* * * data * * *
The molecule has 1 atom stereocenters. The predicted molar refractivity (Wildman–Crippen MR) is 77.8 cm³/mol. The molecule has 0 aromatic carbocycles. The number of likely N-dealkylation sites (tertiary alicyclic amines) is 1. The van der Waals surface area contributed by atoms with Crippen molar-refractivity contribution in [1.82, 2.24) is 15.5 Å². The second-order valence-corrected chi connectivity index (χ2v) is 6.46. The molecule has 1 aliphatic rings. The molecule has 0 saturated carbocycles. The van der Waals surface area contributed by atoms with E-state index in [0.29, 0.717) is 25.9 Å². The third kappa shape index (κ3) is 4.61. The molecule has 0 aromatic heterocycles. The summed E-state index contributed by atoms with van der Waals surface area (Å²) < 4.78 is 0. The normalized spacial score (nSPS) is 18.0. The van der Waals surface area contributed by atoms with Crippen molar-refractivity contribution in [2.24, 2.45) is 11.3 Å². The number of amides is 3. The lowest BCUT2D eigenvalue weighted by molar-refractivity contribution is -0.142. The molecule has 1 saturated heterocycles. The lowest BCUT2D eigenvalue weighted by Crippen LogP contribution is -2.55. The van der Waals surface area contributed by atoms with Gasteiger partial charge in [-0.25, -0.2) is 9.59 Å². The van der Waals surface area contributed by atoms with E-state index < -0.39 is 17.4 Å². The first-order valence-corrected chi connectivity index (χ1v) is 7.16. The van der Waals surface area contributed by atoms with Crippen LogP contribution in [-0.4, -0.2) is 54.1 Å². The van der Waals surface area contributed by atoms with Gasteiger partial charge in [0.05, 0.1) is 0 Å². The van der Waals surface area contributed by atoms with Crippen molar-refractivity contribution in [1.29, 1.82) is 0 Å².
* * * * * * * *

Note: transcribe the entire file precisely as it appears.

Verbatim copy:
The molecule has 1 atom stereocenters. The predicted molar refractivity (Wildman–Crippen MR) is 77.8 cm³/mol. The molecule has 0 aromatic carbocycles. The number of likely N-dealkylation sites (tertiary alicyclic amines) is 1. The van der Waals surface area contributed by atoms with Crippen molar-refractivity contribution in [1.82, 2.24) is 15.5 Å². The second-order valence-corrected chi connectivity index (χ2v) is 6.46. The molecule has 1 aliphatic rings. The molecule has 0 saturated carbocycles. The van der Waals surface area contributed by atoms with E-state index in [0.29, 0.717) is 25.9 Å². The third kappa shape index (κ3) is 4.61. The molecule has 0 aromatic heterocycles. The summed E-state index contributed by atoms with van der Waals surface area (Å²) < 4.78 is 0. The normalized spacial score (nSPS) is 18.0. The van der Waals surface area contributed by atoms with Crippen molar-refractivity contribution in [2.24, 2.45) is 11.3 Å². The number of amides is 3. The lowest BCUT2D eigenvalue weighted by molar-refractivity contribution is -0.142. The molecule has 1 saturated heterocycles. The lowest BCUT2D eigenvalue weighted by Crippen LogP contribution is -2.55. The van der Waals surface area contributed by atoms with Gasteiger partial charge in [-0.25, -0.2) is 9.59 Å². The van der Waals surface area contributed by atoms with E-state index < -0.39 is 17.4 Å². The first-order valence-corrected chi connectivity index (χ1v) is 7.16. The van der Waals surface area contributed by atoms with Crippen LogP contribution in [-0.4, -0.2) is 54.1 Å². The van der Waals surface area contributed by atoms with Gasteiger partial charge in [0.05, 0.1) is 0 Å². The van der Waals surface area contributed by atoms with Crippen molar-refractivity contribution in [1.29, 1.82) is 0 Å².